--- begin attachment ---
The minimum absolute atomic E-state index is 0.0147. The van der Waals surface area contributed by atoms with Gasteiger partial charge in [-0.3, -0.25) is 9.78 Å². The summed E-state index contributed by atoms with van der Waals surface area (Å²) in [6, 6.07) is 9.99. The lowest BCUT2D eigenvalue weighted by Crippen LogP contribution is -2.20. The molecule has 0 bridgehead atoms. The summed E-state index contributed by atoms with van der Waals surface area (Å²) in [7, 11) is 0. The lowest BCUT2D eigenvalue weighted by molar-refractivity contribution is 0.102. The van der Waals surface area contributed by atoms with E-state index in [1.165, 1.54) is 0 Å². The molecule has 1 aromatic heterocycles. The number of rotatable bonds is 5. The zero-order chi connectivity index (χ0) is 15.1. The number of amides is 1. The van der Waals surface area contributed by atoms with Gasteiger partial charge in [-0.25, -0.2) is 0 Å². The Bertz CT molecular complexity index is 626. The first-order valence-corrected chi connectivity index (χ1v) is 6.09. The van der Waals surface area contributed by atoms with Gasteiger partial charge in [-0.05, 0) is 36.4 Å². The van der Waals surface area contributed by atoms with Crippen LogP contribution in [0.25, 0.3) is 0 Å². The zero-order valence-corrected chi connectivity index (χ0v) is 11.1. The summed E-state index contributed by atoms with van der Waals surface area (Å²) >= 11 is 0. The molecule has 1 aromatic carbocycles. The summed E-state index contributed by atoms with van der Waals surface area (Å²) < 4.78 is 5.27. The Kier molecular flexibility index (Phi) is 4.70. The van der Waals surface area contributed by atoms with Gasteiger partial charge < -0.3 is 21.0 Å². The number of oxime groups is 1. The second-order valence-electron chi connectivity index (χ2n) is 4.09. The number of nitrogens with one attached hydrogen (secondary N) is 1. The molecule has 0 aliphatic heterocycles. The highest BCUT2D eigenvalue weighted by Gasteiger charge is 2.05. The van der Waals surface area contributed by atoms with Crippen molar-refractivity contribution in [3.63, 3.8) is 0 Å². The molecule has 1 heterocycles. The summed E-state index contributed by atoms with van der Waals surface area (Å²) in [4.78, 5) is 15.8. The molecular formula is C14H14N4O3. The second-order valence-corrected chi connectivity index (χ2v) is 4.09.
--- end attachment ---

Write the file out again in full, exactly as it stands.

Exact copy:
The minimum absolute atomic E-state index is 0.0147. The van der Waals surface area contributed by atoms with Gasteiger partial charge in [-0.3, -0.25) is 9.78 Å². The summed E-state index contributed by atoms with van der Waals surface area (Å²) in [6, 6.07) is 9.99. The lowest BCUT2D eigenvalue weighted by Crippen LogP contribution is -2.20. The molecule has 0 bridgehead atoms. The summed E-state index contributed by atoms with van der Waals surface area (Å²) in [7, 11) is 0. The lowest BCUT2D eigenvalue weighted by molar-refractivity contribution is 0.102. The van der Waals surface area contributed by atoms with E-state index in [1.165, 1.54) is 0 Å². The molecule has 1 aromatic heterocycles. The number of rotatable bonds is 5. The zero-order chi connectivity index (χ0) is 15.1. The number of amides is 1. The van der Waals surface area contributed by atoms with Gasteiger partial charge in [-0.25, -0.2) is 0 Å². The Bertz CT molecular complexity index is 626. The first-order valence-corrected chi connectivity index (χ1v) is 6.09. The van der Waals surface area contributed by atoms with Gasteiger partial charge in [-0.05, 0) is 36.4 Å². The van der Waals surface area contributed by atoms with Crippen LogP contribution in [0.25, 0.3) is 0 Å². The zero-order valence-corrected chi connectivity index (χ0v) is 11.1. The summed E-state index contributed by atoms with van der Waals surface area (Å²) >= 11 is 0. The molecule has 1 aromatic carbocycles. The summed E-state index contributed by atoms with van der Waals surface area (Å²) < 4.78 is 5.27. The Kier molecular flexibility index (Phi) is 4.70. The van der Waals surface area contributed by atoms with Gasteiger partial charge < -0.3 is 21.0 Å². The number of oxime groups is 1. The second-order valence-electron chi connectivity index (χ2n) is 4.09. The number of nitrogens with one attached hydrogen (secondary N) is 1. The molecule has 0 aliphatic heterocycles. The highest BCUT2D eigenvalue weighted by Gasteiger charge is 2.05. The van der Waals surface area contributed by atoms with Crippen molar-refractivity contribution in [3.63, 3.8) is 0 Å². The molecule has 1 heterocycles. The summed E-state index contributed by atoms with van der Waals surface area (Å²) in [4.78, 5) is 15.8. The molecular formula is C14H14N4O3. The second-order valence-corrected chi connectivity index (χ2v) is 4.09.